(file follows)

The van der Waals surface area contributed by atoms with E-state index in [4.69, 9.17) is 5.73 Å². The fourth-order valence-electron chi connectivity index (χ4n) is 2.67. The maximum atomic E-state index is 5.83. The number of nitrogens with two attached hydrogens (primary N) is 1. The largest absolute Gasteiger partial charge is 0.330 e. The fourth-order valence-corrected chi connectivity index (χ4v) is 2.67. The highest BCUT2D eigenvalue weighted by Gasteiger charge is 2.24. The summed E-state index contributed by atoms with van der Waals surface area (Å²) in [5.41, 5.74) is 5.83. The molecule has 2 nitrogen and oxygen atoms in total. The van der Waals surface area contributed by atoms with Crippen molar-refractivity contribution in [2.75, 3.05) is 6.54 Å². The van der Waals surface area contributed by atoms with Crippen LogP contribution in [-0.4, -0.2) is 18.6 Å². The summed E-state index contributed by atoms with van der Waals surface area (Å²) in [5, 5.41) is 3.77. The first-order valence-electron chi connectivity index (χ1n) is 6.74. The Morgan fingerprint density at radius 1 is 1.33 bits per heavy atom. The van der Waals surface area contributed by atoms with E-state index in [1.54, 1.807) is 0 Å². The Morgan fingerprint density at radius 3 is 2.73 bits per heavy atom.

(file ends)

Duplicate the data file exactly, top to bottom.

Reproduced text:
The van der Waals surface area contributed by atoms with E-state index in [4.69, 9.17) is 5.73 Å². The fourth-order valence-electron chi connectivity index (χ4n) is 2.67. The maximum atomic E-state index is 5.83. The number of nitrogens with two attached hydrogens (primary N) is 1. The largest absolute Gasteiger partial charge is 0.330 e. The fourth-order valence-corrected chi connectivity index (χ4v) is 2.67. The highest BCUT2D eigenvalue weighted by Gasteiger charge is 2.24. The summed E-state index contributed by atoms with van der Waals surface area (Å²) in [5.41, 5.74) is 5.83. The molecule has 2 nitrogen and oxygen atoms in total. The van der Waals surface area contributed by atoms with Crippen molar-refractivity contribution in [2.75, 3.05) is 6.54 Å². The van der Waals surface area contributed by atoms with Crippen LogP contribution in [-0.4, -0.2) is 18.6 Å². The summed E-state index contributed by atoms with van der Waals surface area (Å²) in [5, 5.41) is 3.77. The first-order valence-electron chi connectivity index (χ1n) is 6.74. The Morgan fingerprint density at radius 1 is 1.33 bits per heavy atom. The van der Waals surface area contributed by atoms with E-state index in [1.54, 1.807) is 0 Å². The Morgan fingerprint density at radius 3 is 2.73 bits per heavy atom.